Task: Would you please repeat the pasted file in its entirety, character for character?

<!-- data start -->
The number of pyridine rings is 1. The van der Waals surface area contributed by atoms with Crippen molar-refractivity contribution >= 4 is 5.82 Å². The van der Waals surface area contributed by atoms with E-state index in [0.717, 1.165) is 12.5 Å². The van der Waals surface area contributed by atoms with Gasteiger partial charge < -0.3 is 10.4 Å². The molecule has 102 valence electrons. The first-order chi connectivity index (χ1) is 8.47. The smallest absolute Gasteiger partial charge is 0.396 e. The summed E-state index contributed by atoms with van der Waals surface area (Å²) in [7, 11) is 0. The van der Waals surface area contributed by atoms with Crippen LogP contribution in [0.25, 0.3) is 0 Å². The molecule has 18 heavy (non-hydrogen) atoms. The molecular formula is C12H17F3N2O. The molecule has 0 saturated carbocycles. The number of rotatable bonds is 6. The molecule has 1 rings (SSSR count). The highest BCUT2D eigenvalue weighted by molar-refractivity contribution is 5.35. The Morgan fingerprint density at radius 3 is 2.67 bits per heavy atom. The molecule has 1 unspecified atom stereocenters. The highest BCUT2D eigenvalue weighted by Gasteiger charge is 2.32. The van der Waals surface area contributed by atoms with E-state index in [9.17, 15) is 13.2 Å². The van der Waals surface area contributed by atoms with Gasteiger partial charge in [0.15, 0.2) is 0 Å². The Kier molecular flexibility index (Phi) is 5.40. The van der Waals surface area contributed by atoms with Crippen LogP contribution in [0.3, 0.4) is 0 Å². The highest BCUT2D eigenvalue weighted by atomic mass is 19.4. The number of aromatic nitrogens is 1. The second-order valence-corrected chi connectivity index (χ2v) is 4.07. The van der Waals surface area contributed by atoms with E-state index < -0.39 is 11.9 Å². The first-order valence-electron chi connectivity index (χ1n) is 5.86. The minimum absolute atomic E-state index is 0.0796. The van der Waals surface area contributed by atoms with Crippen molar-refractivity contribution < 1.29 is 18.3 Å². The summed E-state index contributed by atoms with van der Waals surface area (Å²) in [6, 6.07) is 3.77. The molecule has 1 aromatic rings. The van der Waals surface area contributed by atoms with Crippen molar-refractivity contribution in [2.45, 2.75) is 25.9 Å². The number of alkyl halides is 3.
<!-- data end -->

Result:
The number of pyridine rings is 1. The van der Waals surface area contributed by atoms with Crippen molar-refractivity contribution >= 4 is 5.82 Å². The van der Waals surface area contributed by atoms with E-state index in [0.717, 1.165) is 12.5 Å². The van der Waals surface area contributed by atoms with Gasteiger partial charge < -0.3 is 10.4 Å². The molecule has 102 valence electrons. The first-order chi connectivity index (χ1) is 8.47. The smallest absolute Gasteiger partial charge is 0.396 e. The summed E-state index contributed by atoms with van der Waals surface area (Å²) in [7, 11) is 0. The van der Waals surface area contributed by atoms with Crippen LogP contribution in [0.25, 0.3) is 0 Å². The molecule has 18 heavy (non-hydrogen) atoms. The molecular formula is C12H17F3N2O. The molecule has 0 saturated carbocycles. The number of rotatable bonds is 6. The molecule has 1 rings (SSSR count). The highest BCUT2D eigenvalue weighted by molar-refractivity contribution is 5.35. The Morgan fingerprint density at radius 3 is 2.67 bits per heavy atom. The molecule has 1 unspecified atom stereocenters. The highest BCUT2D eigenvalue weighted by Gasteiger charge is 2.32. The van der Waals surface area contributed by atoms with E-state index in [9.17, 15) is 13.2 Å². The van der Waals surface area contributed by atoms with Gasteiger partial charge in [0.15, 0.2) is 0 Å². The Kier molecular flexibility index (Phi) is 5.40. The van der Waals surface area contributed by atoms with Crippen LogP contribution in [0.3, 0.4) is 0 Å². The highest BCUT2D eigenvalue weighted by atomic mass is 19.4. The number of aromatic nitrogens is 1. The second-order valence-corrected chi connectivity index (χ2v) is 4.07. The van der Waals surface area contributed by atoms with E-state index < -0.39 is 11.9 Å². The first-order valence-electron chi connectivity index (χ1n) is 5.86. The minimum absolute atomic E-state index is 0.0796. The van der Waals surface area contributed by atoms with Crippen molar-refractivity contribution < 1.29 is 18.3 Å². The summed E-state index contributed by atoms with van der Waals surface area (Å²) in [6, 6.07) is 3.77. The molecule has 1 aromatic rings. The van der Waals surface area contributed by atoms with Crippen molar-refractivity contribution in [2.45, 2.75) is 25.9 Å². The number of alkyl halides is 3.